Logistics are becoming incredibly complicated. Lately, it’s not just increasing complexity affecting the supply chain. Covid-19 is making the supply chain an utter wreck. However, there could be a blockchain solution.
Increasing complexity and pandemics aside, there are huge challenges that most supply chains need to overcome. Most importantly, there are pirates everywhere. This is especially true when shipping premium products into countries like China.
Take for example, wine. As the genuine Italian, French or Spanish vino hits Chinese shores, they can be snatched at one of the logistics transfer points. The containers are refilled with bottles of a cheap substitute that looks like the real deal. Studies have shown that a lot of these counterfeit wines don’t even have a single grape in them! They can be concoctions of artificial colorings, sugar and flavorings along with seriously worrying chemicals. The real bottles get sold on the black market.
If the real wines do make it to restaurant tables, the wine bottles can be snatched by the restaurant staff. They are refilled with a substitute, resealed and sold over and over again. Australian wine expert Jeremy Oliver once claimed that by the time that the average bottle of champagne that hits your restaurant table in China, it has been refilled 7 times or more.
The counterfeit problem
The same problem exists going the other way. When goods come out of developing countries and arrive at U.S. and European ports, they are plagued with counterfeits. Take medications, for example. These can be anything from fake diet pills, to fake erectile dysfunction pills. Even narcolepsy medicine has been found to be fake.
So how can buyers be sure they are getting the real deal? It is the logistics question of the moment.
There are other questions about the logistics chain. How can the bottlenecks at certain common points be defeated? How can outdated administration processes be updated? Some admin tasks are still manual and paper-based. These processes can de dogged by delays and human error. Shipments can go missing for a few days because they aren’t tracked electronically. This makes the task of giving delivery times a fortune-telling activity.
Blockchain technology is presenting a compelling solution for logistics challenges. Blockchain technology applied to logistics has seen a lot of hype. So, it is hard to know if uptake is genuine. Are blockchain solutions really just glorified databases?
Logistics and the blockchain
A PwC study shows that interest in a blockchain solution for logistics is growing. But so far, it hasn’t gained much traction. “Some commentators see vast potential for the technology to be applied within logistics functions. However, discussions about blockchain often fall into the trap of excessive hype by suggesting that it could be a solution for everything.”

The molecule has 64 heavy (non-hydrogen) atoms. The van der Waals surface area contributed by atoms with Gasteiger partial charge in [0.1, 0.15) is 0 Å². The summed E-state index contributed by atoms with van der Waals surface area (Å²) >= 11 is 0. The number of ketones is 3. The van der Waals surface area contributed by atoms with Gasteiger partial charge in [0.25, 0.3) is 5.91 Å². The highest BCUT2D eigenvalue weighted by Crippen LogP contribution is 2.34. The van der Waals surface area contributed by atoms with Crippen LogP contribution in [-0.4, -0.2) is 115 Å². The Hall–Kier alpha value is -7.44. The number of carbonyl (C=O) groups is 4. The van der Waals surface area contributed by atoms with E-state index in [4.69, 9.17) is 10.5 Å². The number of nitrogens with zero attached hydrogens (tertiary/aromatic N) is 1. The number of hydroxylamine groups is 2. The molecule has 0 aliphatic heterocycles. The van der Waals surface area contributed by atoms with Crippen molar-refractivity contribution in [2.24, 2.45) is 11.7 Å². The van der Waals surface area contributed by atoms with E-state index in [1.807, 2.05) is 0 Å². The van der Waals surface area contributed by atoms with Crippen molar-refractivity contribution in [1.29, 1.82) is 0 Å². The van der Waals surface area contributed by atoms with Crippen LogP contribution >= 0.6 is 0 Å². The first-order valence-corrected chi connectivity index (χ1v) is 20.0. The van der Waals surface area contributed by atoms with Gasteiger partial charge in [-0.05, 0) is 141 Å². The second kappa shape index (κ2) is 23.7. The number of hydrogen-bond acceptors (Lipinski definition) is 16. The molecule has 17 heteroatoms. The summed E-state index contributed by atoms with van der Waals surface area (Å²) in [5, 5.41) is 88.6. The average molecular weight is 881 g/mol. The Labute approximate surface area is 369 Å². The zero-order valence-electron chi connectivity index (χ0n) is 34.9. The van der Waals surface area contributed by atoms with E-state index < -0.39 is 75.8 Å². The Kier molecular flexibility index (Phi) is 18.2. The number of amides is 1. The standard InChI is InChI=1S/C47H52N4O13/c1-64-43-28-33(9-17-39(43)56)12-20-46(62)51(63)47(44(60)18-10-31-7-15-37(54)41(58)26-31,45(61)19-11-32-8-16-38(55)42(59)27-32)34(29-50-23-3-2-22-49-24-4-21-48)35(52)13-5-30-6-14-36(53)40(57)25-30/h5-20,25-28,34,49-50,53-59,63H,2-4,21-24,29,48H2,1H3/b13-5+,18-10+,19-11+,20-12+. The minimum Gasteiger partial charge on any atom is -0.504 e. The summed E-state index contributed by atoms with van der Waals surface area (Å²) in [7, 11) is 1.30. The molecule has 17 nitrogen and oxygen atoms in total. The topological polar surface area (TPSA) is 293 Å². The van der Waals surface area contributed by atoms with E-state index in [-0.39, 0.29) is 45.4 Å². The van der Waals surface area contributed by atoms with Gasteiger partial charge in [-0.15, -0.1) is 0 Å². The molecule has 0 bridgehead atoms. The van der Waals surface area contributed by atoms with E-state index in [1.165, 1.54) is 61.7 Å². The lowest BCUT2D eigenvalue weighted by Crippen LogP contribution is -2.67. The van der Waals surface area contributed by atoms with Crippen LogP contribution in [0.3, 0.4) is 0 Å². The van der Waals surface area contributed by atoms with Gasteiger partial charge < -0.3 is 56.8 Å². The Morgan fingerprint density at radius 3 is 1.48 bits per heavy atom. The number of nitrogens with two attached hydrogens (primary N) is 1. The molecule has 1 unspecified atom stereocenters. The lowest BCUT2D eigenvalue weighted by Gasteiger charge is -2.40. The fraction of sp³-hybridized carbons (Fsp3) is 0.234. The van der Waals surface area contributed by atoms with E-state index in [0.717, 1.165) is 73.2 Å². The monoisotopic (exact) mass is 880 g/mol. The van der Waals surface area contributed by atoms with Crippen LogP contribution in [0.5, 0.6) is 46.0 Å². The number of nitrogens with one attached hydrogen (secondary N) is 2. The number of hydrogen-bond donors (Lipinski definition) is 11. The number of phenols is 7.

When several separate companies are all working alongside each other, data from transactions between them is stored separately, and the data doesn’t produce an overall picture. Blockchain works in an opposite way: the network is automated, and all records are shared. This is why collaboration is difficult: trust issues. And yet, using a blockchain means that the ownership of the data is shared by everyone involved. To be a blockchain, every party in the network has all of the data. It is updated in real time for everyone at the same time. This creates a single source of the truth.
Tracing shipments via the blockchain
Robert Galarza is the CEO of TruTrace, a company that combines blockchain technologies with logistics. “In 2018, we really saw evolution in the industry – it went crazy. We are excited about what we’re seeing unfold in blockchain.”
TruTrace is a third-party logistics company that operates independently of the sender and the receiver. They are trying to convince manufacturers to use them to verify every part of the delivery journey. This can include verifying that the product is genuine.
Take medical marijuana, for example. Cannabis is a product which is very variable in nature. Galarza explains, “Our company built our system on the underlying engine of Orion One. Then we started building specific modules on top of it. These were focused on both details at a very granular batch level. We could serialize products down to the end user, and then we were able to really look at bringing blockchain into our infrastructure in terms of where and how would best fit. That’s how we started building traceability solutions.
“After that, we embarked to down the Ethereum route. But, unfortunately it didn’t work for us. The gas fees just didn’t do much for our business case. So, we ended up transitioning in 2018 to hyper ledger – The IBM Blockchain Platform. Recently, we started finding that it wasn’t performing at the level we need it to. Again, cost became an issue. So this year, we’ve really expanded our scope. One of the companies we’re most excited about is VeChain. The company has a really great solution from a blockchain infrastructure system.”
Improve supply chain management
VeChain is a blockchain platform. It has been designed to improve supply chain management and streamline business processes and information flow for complex supply chains. All of this is achieved using distributed ledger technology (DLT).